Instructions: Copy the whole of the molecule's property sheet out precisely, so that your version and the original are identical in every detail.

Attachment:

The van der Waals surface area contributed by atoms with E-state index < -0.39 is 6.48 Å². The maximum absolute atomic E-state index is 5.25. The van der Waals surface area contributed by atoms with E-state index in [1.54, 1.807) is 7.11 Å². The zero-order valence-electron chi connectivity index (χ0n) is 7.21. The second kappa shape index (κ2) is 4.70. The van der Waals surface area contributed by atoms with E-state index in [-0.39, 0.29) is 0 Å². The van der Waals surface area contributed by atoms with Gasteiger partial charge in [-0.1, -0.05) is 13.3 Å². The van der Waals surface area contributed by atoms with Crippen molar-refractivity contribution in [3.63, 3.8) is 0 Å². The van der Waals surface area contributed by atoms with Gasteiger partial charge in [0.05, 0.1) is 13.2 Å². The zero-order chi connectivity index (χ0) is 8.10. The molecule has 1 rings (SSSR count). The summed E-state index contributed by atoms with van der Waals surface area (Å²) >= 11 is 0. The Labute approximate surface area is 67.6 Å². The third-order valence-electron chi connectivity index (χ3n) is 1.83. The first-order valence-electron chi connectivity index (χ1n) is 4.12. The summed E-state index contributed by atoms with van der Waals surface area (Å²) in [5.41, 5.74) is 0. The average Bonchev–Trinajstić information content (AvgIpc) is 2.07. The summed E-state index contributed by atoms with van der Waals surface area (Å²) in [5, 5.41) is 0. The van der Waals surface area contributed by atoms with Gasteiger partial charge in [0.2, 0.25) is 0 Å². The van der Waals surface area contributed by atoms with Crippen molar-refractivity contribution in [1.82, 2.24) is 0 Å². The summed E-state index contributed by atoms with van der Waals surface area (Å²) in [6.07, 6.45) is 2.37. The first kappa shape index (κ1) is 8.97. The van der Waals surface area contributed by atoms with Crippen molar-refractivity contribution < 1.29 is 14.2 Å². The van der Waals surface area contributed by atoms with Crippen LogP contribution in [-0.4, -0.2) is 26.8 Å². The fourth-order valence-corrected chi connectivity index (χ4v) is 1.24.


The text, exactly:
The van der Waals surface area contributed by atoms with E-state index < -0.39 is 6.48 Å². The maximum absolute atomic E-state index is 5.25. The van der Waals surface area contributed by atoms with E-state index in [1.54, 1.807) is 7.11 Å². The zero-order valence-electron chi connectivity index (χ0n) is 7.21. The second kappa shape index (κ2) is 4.70. The van der Waals surface area contributed by atoms with E-state index in [-0.39, 0.29) is 0 Å². The van der Waals surface area contributed by atoms with Gasteiger partial charge in [-0.1, -0.05) is 13.3 Å². The van der Waals surface area contributed by atoms with Crippen molar-refractivity contribution in [3.63, 3.8) is 0 Å². The van der Waals surface area contributed by atoms with Gasteiger partial charge in [0.05, 0.1) is 13.2 Å². The zero-order chi connectivity index (χ0) is 8.10. The molecule has 1 rings (SSSR count). The summed E-state index contributed by atoms with van der Waals surface area (Å²) >= 11 is 0. The Labute approximate surface area is 67.6 Å². The third-order valence-electron chi connectivity index (χ3n) is 1.83. The first-order valence-electron chi connectivity index (χ1n) is 4.12. The summed E-state index contributed by atoms with van der Waals surface area (Å²) in [5.41, 5.74) is 0. The average Bonchev–Trinajstić information content (AvgIpc) is 2.07. The summed E-state index contributed by atoms with van der Waals surface area (Å²) in [5, 5.41) is 0. The van der Waals surface area contributed by atoms with Gasteiger partial charge in [0.2, 0.25) is 0 Å². The van der Waals surface area contributed by atoms with Crippen molar-refractivity contribution in [1.82, 2.24) is 0 Å². The summed E-state index contributed by atoms with van der Waals surface area (Å²) in [6.07, 6.45) is 2.37. The first kappa shape index (κ1) is 8.97. The van der Waals surface area contributed by atoms with Crippen molar-refractivity contribution < 1.29 is 14.2 Å². The van der Waals surface area contributed by atoms with Crippen LogP contribution in [-0.4, -0.2) is 26.8 Å². The fourth-order valence-corrected chi connectivity index (χ4v) is 1.24.